business

Japan's bid for economy driven by women faces big hurdles

18 Comments
By Kyoko Hasegawa

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© 2014 AFP

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Long working hours, boozy after-work sessions with the boss, and not enough childcare facilities are also among the reasons why many working Japanese women opt to stay at home or give up hopes of promotion after having children.

Not a pretty picture. IMO, it will take at least two generations before you see any significant change to the real impact of women in senior managment in Japan. And by then, with a rapidly aging population, a declining birthrate, and a debt of about 250% of GDP, it may be too late.

0 ( +3 / -3 )

“If you try to achieve numerical targets by any means, it could bring about a skewed situation such as lenient performance assessments for women,” she said. “What is important is giving equal job opportunities to both men and women.”

Kobayashi is right. Affirmative action - which utilizes numerical quotas to determine employment and promotion opportunities - is doomed to failure and has a counter productive impact on attitudes. Ensure truly objective employment evaluation and superior individuals like Kobayashi will rise to the top.

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Many women do not have the means or motivation to join the workforce. The child care facilities are mostly full and have a 3 year waiting list. They are extremely expensive and Abe cut the family subsidy. Most women are unable to work extended hours because of family commitments. Then, there is also the issue of the gender salary gap. It's ok for Abe to state he wants women back in the workforce, but he has done bugger all to make it happen.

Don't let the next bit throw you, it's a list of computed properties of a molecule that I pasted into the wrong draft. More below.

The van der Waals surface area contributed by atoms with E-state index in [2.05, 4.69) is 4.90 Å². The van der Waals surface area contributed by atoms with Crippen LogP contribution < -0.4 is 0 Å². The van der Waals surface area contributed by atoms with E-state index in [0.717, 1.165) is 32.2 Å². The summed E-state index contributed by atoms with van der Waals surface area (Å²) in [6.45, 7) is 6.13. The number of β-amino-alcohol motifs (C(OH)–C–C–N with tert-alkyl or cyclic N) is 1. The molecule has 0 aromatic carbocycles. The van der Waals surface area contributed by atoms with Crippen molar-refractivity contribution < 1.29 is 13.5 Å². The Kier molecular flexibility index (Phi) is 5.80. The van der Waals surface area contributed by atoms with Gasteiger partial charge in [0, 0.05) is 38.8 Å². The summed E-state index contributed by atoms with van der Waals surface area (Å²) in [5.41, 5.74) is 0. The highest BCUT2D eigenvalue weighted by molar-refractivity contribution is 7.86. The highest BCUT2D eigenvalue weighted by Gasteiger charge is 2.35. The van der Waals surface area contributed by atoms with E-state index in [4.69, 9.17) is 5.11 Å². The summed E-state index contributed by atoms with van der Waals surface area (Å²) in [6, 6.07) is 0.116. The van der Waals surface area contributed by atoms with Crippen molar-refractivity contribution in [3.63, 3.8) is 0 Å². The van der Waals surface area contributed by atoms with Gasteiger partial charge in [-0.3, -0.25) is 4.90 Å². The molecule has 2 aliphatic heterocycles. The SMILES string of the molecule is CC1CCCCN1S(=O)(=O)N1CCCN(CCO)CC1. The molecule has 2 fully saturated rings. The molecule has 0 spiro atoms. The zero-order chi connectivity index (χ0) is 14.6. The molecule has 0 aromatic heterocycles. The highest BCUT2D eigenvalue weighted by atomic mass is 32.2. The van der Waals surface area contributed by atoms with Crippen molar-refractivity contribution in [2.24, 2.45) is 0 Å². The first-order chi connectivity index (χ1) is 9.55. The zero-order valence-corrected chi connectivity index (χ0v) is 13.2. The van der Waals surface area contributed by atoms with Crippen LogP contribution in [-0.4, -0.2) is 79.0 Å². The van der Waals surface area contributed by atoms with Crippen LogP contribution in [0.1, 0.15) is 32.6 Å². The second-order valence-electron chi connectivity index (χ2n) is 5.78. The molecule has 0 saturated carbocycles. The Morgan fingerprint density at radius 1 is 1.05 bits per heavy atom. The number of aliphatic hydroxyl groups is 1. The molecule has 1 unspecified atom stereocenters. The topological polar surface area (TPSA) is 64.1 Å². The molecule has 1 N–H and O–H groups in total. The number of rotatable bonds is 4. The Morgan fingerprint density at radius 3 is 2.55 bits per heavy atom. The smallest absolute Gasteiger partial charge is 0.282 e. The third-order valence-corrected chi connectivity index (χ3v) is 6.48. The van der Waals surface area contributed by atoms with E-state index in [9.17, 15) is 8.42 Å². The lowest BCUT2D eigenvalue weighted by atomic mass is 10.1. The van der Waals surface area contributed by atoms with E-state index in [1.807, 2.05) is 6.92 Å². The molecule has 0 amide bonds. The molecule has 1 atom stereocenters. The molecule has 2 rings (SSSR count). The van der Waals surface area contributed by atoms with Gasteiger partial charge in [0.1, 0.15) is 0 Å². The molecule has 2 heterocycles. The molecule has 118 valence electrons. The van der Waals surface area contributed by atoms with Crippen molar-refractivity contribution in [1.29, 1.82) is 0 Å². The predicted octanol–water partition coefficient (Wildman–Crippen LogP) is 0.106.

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Culture too. Stop idolation of young woman as cute perfect objects and start perception they are independent strong beings

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AlexNoaburgSep. 08, 2014 - 08:22AM JST Culture too. Stop idolation of young woman as cute perfect objects and start perception they are independent strong beings

Which culture is it? lol Nobodys idolating young woman as cute perfect objects. only pervs )))))

-4 ( +1 / -5 )

There is more chance of me walking on the sun than Japan doing anything to make women more valuable in society.

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he faces myriad challenges

Actually, he only faces one challenge: convincing Japanese men that women can be as human, competent, boozy, intelligent, conservative/liberal, dumb, insightful, 'stick-to-the-manual,' and creative as Japanese men.

When they finally figure this out, and promote based on skills and abilities required for a specific position rather than on genitalia and age, their companies (and society) will profit. Anyone willing to hold their breath until this happens?

4 ( +7 / -3 )

Let women be entrepreneurs without hindering them with too much red tape.

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"Meaningful change in company demographics will only come if more Japanese women want to work and the environment welcomes them, added French sociologist Muriel Jolivet, who has been living and teaching in Japan for years and has written several books on Japanese society.

“These kind of (numerical) goals don’t mean anything,” she said."

As Wolfpack mentioned, "Affirmative Action" -type quotas are counterproductive.

Meaningful change will only come about IF Japanese women want to more actively participate.

With the government also harping on the low birthrate, it doesn't seem likely that more women will choose career over family in much larger numbers.

Many of the happiest women I know are the ones who got married, got pregnant, and then gleefully left their jobs. That was their choice.

1 ( +2 / -1 )

than Japan doing anything to make women more valuable in society.

Now there is an idea that can be approached from a few different perspectives.

The post modern feminist view, that states.........

Or an old fashioned (mysoginist view?) that states, "a valuable in society" is subjective

Many women, including my well educated wife (and men) in Japan view full time child-raising as valuable to society. And they are not prepared to give up that role even if or when alternative child care is available.